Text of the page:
“But if it’s a safety issue we will share information that might help,” he said. “I would not want to win a leg knowing that a boat had broken because information was not shared.”

Team Malizia’s (GER) skipper Boris Herrmann agreed. “There’s a good camaraderie in this class and I hope we can keep this up through the race.”

Being first to announce their campaign and having a three year build up to the start with a new IMOCA designed specifically for fully crewed racing 11th Hour Racing Team has been the favourite, but Enright pointed out, any perceived advantage had to be seen in context.

“Three years relative to the amount of experience I see here with the sailors to my right is just a blip on my radar,” he said.


The VO65 skippers were also on stage and will be the first to start on Sunday. For them Leg 1 of The Ocean Race VO65 Sprint will also take them from Alicante to Cabo Verde. They too were focussed on the challenge ahead.

“I think the responsibility is huge, especially when I consider the number of young sailors in the team but it’s also a great place to be when you’re racing against so many other good teams,” said Ambersail 2 (AUT) skipper Rokas Milevičius.

For Antonio Fontes, a veteran of The Ocean Race 2017-18, and now the skipper of the Portuguese Mirpuri Foundation Racing Team (POR), the race provides a valuable opportunity to inspire the next generation.

“This project has been working to develop Portuguese offshore sailing and this race helps the next generation to step forward and experience this style of racing for the first time.”

For Gerwin Jansen, skipper of Austrian Ocean Racing Powered by Team Genova (AUT/ITA), the collaboration with the host city for the finish had been key to their program.

“As part of their support we have a group of young sailors join us on the team and that has worked out very well.”

When it comes to the biggest nationality represented in the VO65 fleet, the Dutch sailors lead the way.

“I’m super happy as I have six aboard,” said Team JAJO (NED) skipper Jelmer van Beek who’s Dutch crew tally includes race veteran Bouwe Bekking who has eight editions under his belt. “He will be a watch leader and it’s great to have so much experience on board.”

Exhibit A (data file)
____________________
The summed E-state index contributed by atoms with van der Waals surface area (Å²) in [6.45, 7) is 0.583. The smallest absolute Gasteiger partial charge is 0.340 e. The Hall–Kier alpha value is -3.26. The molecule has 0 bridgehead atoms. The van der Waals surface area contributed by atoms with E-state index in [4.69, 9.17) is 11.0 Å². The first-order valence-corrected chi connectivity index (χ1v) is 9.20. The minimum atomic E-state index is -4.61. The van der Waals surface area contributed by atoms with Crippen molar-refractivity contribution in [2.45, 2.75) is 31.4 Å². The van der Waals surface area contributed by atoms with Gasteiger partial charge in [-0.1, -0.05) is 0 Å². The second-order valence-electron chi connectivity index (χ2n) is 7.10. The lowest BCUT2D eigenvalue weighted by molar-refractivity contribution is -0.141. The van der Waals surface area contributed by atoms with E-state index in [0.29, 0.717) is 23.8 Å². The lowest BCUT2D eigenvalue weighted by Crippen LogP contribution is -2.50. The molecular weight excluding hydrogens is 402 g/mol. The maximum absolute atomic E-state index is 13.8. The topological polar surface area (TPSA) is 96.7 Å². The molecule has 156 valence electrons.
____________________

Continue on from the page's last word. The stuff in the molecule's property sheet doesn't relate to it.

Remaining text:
For Viva México (MEX) skipper Erik Brockmann there is a special reason: “Fifty years is long enough without having Mexico in this great race so we’re really happy to be here on the start line representing Mexico.”

Having won the In-Port Race last weekend Pablo Arrarte’s Windwhisper Racing Team (POL) is in the spotlight.

“All the teams are very good and having that race as a training session was very good but we were fairly late to join and have been training every day that we can so hopefully it will come good.”


In a week that has seen the weather forecasts dance around shifting models, the picture is becoming clearer for the start on Sunday. Currently the forecast is for south westerly breeze 8-12 knots for the start of the VO65s becoming NW for the IMOCA fleet.

After that, as both fleets head towards the Gibraltar Strait they are expected to run into up to 30-35 knots in the Alboran Sea on Monday, providing an early test.

How to watch The Ocean Race Leg 1 start:

VO65 fleet start: 1400 CET / 1300 GMT – Eurosport Player / Discovery+ platform

IMOCA fleet start: 1600 CET / 1500 GMT – Eurosport / Eurosport Player / Discovery+ platform (check local listings for local timings as Eurosport will have a 30 minute pre-show at 1530 CET in many territories).